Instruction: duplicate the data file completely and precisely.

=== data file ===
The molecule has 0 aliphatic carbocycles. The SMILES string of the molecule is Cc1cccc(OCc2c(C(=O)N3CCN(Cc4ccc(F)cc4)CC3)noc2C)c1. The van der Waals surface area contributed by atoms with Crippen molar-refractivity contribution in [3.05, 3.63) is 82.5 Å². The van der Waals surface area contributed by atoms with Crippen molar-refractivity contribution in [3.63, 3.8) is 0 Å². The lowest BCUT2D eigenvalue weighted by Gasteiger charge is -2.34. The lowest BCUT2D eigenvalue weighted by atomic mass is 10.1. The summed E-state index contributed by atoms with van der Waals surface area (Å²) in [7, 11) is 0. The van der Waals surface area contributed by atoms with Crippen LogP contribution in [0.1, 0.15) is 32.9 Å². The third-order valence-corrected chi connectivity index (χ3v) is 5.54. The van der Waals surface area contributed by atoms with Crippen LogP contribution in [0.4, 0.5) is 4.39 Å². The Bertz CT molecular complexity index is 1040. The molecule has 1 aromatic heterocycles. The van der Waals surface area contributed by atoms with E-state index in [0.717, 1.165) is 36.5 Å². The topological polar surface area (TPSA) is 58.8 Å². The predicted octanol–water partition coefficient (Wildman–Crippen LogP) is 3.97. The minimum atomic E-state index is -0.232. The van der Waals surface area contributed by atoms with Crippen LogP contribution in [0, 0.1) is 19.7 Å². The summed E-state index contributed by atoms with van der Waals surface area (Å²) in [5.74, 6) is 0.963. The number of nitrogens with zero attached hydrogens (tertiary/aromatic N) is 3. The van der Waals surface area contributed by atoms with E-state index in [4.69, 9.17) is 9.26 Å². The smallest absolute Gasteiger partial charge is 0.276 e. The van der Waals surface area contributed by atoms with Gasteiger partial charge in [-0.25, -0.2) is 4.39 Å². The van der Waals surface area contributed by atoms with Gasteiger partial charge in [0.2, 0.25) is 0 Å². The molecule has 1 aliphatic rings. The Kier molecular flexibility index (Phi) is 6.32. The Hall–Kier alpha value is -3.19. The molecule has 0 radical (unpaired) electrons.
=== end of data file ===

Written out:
The molecule has 0 aliphatic carbocycles. The SMILES string of the molecule is Cc1cccc(OCc2c(C(=O)N3CCN(Cc4ccc(F)cc4)CC3)noc2C)c1. The van der Waals surface area contributed by atoms with Crippen molar-refractivity contribution in [3.05, 3.63) is 82.5 Å². The van der Waals surface area contributed by atoms with Crippen molar-refractivity contribution in [3.63, 3.8) is 0 Å². The lowest BCUT2D eigenvalue weighted by Gasteiger charge is -2.34. The lowest BCUT2D eigenvalue weighted by atomic mass is 10.1. The summed E-state index contributed by atoms with van der Waals surface area (Å²) in [7, 11) is 0. The van der Waals surface area contributed by atoms with Crippen LogP contribution in [0.1, 0.15) is 32.9 Å². The third-order valence-corrected chi connectivity index (χ3v) is 5.54. The van der Waals surface area contributed by atoms with Crippen LogP contribution in [0.4, 0.5) is 4.39 Å². The Bertz CT molecular complexity index is 1040. The molecule has 1 aromatic heterocycles. The van der Waals surface area contributed by atoms with E-state index in [0.717, 1.165) is 36.5 Å². The topological polar surface area (TPSA) is 58.8 Å². The predicted octanol–water partition coefficient (Wildman–Crippen LogP) is 3.97. The minimum atomic E-state index is -0.232. The van der Waals surface area contributed by atoms with Crippen LogP contribution in [0, 0.1) is 19.7 Å². The summed E-state index contributed by atoms with van der Waals surface area (Å²) in [5.74, 6) is 0.963. The number of nitrogens with zero attached hydrogens (tertiary/aromatic N) is 3. The van der Waals surface area contributed by atoms with E-state index in [4.69, 9.17) is 9.26 Å². The smallest absolute Gasteiger partial charge is 0.276 e. The van der Waals surface area contributed by atoms with Gasteiger partial charge in [-0.25, -0.2) is 4.39 Å². The van der Waals surface area contributed by atoms with Gasteiger partial charge in [0.2, 0.25) is 0 Å². The molecule has 1 aliphatic rings. The Kier molecular flexibility index (Phi) is 6.32. The Hall–Kier alpha value is -3.19. The molecule has 0 radical (unpaired) electrons.